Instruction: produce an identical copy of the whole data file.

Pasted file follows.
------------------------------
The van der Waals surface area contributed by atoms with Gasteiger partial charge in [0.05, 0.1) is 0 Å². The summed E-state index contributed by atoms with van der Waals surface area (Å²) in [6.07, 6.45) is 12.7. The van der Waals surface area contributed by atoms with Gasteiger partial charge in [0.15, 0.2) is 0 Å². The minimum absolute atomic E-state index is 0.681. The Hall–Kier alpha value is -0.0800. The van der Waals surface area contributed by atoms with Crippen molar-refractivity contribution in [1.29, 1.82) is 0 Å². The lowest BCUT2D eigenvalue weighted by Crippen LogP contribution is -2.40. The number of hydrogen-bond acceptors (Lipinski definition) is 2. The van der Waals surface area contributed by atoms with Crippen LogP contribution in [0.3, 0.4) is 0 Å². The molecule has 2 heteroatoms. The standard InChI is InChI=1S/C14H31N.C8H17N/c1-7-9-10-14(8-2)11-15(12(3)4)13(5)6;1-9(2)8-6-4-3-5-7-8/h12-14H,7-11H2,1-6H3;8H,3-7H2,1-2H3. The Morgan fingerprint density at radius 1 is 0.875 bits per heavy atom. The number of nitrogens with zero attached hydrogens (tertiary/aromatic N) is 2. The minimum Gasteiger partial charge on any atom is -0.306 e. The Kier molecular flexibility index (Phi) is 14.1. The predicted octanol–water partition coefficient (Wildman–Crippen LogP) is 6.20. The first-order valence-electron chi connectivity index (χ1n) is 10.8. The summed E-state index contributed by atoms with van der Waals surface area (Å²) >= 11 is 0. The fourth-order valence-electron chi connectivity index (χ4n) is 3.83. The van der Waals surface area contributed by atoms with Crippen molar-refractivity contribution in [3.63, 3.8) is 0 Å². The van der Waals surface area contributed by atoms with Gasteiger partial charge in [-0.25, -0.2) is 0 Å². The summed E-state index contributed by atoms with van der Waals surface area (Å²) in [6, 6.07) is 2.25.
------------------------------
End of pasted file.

The van der Waals surface area contributed by atoms with Gasteiger partial charge in [0.05, 0.1) is 0 Å². The summed E-state index contributed by atoms with van der Waals surface area (Å²) in [6.07, 6.45) is 12.7. The van der Waals surface area contributed by atoms with Gasteiger partial charge in [0.15, 0.2) is 0 Å². The minimum absolute atomic E-state index is 0.681. The Hall–Kier alpha value is -0.0800. The van der Waals surface area contributed by atoms with Crippen molar-refractivity contribution in [1.29, 1.82) is 0 Å². The lowest BCUT2D eigenvalue weighted by Crippen LogP contribution is -2.40. The number of hydrogen-bond acceptors (Lipinski definition) is 2. The van der Waals surface area contributed by atoms with Crippen LogP contribution in [0.3, 0.4) is 0 Å². The molecule has 2 heteroatoms. The standard InChI is InChI=1S/C14H31N.C8H17N/c1-7-9-10-14(8-2)11-15(12(3)4)13(5)6;1-9(2)8-6-4-3-5-7-8/h12-14H,7-11H2,1-6H3;8H,3-7H2,1-2H3. The Morgan fingerprint density at radius 1 is 0.875 bits per heavy atom. The number of nitrogens with zero attached hydrogens (tertiary/aromatic N) is 2. The minimum Gasteiger partial charge on any atom is -0.306 e. The Kier molecular flexibility index (Phi) is 14.1. The predicted octanol–water partition coefficient (Wildman–Crippen LogP) is 6.20. The first-order valence-electron chi connectivity index (χ1n) is 10.8. The summed E-state index contributed by atoms with van der Waals surface area (Å²) >= 11 is 0. The fourth-order valence-electron chi connectivity index (χ4n) is 3.83. The van der Waals surface area contributed by atoms with Crippen molar-refractivity contribution in [3.63, 3.8) is 0 Å². The van der Waals surface area contributed by atoms with Gasteiger partial charge in [-0.25, -0.2) is 0 Å². The summed E-state index contributed by atoms with van der Waals surface area (Å²) in [6, 6.07) is 2.25.